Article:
The meeting appeared routine - a businessman and politician stopped at a sandwich shop to chat about plans to develop a nearby parcel of land. But this get-together had an unusual twist: The state senator allegedly got $10,000 in bribe money and authorities left with more evidence in the most elaborately orchestrated public corruption sting in decades in Massachusetts.
For 18 months, the operation targeting former state Sen. Dianne Wilkerson played out in upscale restaurants and scruffy eateries, through the marbled halls of the Massachusetts Statehouse and Boston City Hall.
Along the way, the probe dragged in dozens of unwitting side players, from the mayor and City Council president to Wilkerson's Senate colleagues. It also led to corruption charges against a five-term city councilman.
Wilkerson, who resigned last month after being indicted on eight federal counts of attempted extortion, has maintained her innocence.
It all started with a businessman's frustration over a liquor license. Since the investigation became public, he has identified himself as Ron Wilburn, a 69-year-old former Wilkerson backer with strong ties to the community.
Wilburn first approached Wilkerson in December 2006 for help obtaining a liquor license for a new club he'd hoped to open. His initial request was denied. Frustrated with the process, which he has said was rife with "cronyism," he started to work for the FBI.
With investigators listening this time, Wilburn again approached Wilkerson for help getting a license, offering to "take care of" her. Wilkerson promised to "kick some tires."
A month later, on June 5, 2007, the two met at a restaurant near Beacon Hill. Wilkerson assured Wilburn she'd get the license and Wilburn allegedly passed her $500.
The alleged payoff - captured on videotape - was the first of eight such payments documented in the FBI affidavit.
Within weeks, Wilkerson called Wilburn to say she'd "talked to the mayor" and was confident she could get him a beer and wine license while they waited for a full liquor license.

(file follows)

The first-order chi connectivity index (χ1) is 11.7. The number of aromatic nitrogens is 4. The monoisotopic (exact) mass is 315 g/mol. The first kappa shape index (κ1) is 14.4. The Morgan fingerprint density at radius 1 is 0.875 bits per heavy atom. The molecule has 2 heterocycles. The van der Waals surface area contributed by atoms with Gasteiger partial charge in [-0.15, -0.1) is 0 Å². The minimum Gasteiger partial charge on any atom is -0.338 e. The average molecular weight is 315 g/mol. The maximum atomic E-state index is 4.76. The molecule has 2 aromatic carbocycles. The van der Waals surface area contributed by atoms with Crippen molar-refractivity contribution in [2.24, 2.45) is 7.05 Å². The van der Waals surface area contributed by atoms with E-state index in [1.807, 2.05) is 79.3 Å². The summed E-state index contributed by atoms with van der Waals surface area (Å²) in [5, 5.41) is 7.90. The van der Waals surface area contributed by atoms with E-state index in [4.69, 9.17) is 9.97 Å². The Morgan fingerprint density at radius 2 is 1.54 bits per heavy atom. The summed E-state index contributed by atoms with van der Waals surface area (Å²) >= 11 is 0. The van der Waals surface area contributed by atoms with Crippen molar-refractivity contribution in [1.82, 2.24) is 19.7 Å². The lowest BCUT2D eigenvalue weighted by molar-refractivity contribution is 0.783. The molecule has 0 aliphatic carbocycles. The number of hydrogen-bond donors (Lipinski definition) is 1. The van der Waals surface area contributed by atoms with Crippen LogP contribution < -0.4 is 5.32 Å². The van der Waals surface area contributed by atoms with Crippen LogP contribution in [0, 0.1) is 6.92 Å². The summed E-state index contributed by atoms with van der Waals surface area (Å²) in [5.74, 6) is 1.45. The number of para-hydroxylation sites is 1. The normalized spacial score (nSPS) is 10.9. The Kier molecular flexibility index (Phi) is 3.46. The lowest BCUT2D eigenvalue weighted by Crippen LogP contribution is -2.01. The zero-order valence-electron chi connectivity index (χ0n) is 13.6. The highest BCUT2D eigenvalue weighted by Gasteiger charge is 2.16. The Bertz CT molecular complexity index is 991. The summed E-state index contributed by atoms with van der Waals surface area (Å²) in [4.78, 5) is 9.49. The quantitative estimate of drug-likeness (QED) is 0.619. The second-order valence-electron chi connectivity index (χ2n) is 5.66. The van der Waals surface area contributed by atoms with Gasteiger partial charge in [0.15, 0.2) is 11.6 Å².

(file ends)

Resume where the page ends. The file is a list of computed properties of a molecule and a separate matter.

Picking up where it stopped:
The next day, Wilburn met Wilkerson at the posh No. 9 Park restaurant across from the Statehouse. Again the exchange was videotaped, and again the FBI said Wilburn passed Wilkerson a payoff, this time $1,000, pressing her for a full liquor license.
Wilburn told Wilkerson: "You tell me what you want. If this goes through, you got it. You, you tell me your price." Wilkerson was photographed stuffing the 10 $100 bills up her shirt.
Through the summer, Wilkerson told Wilburn she was turning up the pressure, delaying a bill that would increase the salaries of licensing board members unless his license was approved, according to FBI records.
In mid-August, Wilkerson pushed again, organizing a high-powered meeting with the Senate president, the City Council president and other key players. Wilkerson said those at the meeting agreed she would sponsor a bill authorizing 40 new nontransferable liquor licenses for Boston, with one going to Wilburn's club.
A week after the club obtained its beer and wine license, the Senate approved the licensing board salary increases. That success prompted another meeting in which Wilburn allegedly slipped Wilkerson another $1,000.
On Halloween last year, Wilburn called Wilkerson to say he'd gotten the full liquor license. Three days later, he allegedly paid her an additional $3,000.
Wilburn, who had already introduced one of the undercover FBI agents to Wilkerson as an out-of-state businessman, then dropped out of sight and the agent began to deal with Wilkerson.
The agent asked Wilkerson if she could earmark a license for another project, sliding her an envelope with $2,000. When the agent mentioned he was looking for a larger parcel to develop, Wilkerson suggested one that abutted state-owned property.
Wilkerson said should she could push a bill that would directly designate the property to the developers, circumventing the bidding process.
That's when politics intervened. Wilkerson, who'd held the same Senate seat for nearly 16 years, lost the Democratic primary.
Still, she wasn't ready to give up her seat, or her efforts to pass the bill designating the land to the men she believed were out-of-town developers. Wilkerson vowed to mount a write-in campaign - something she estimated would cost up to $70,000, pressuring her to raise fast cash.
At one point, Wilkerson allegedly told one of the FBI agents: "Whatever you can do, I'm telling you, would be a huge help."
On Oct. 2, one of the undercover agents met with Wilkerson at a sandwich shop. The agent opened a leather day planner containing $10,000 in 100s and 50s and said, "It's for the work that you did to get us to this point and the work that we need you to do from this point forward."
Wilkerson, according to the affidavit, slipped the money into a manila folder and laughed.
On Oct. 21, Wilkerson let one of the agents know she had filed the legislation.
Seven days later, Wilkerson was arrested at her Boston home. Senate President Therese Murray led an unprecedented move to ask Wilkerson to resign immediately after she was charged, saying a "taint" was cast over the Senate by the allegations.
City Councilor Chuck Turner also has been charged in the sting with accepting a $1,000 bribe. Turner maintains he is innocent and was entrapped.
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Copyright 2008 Associated Press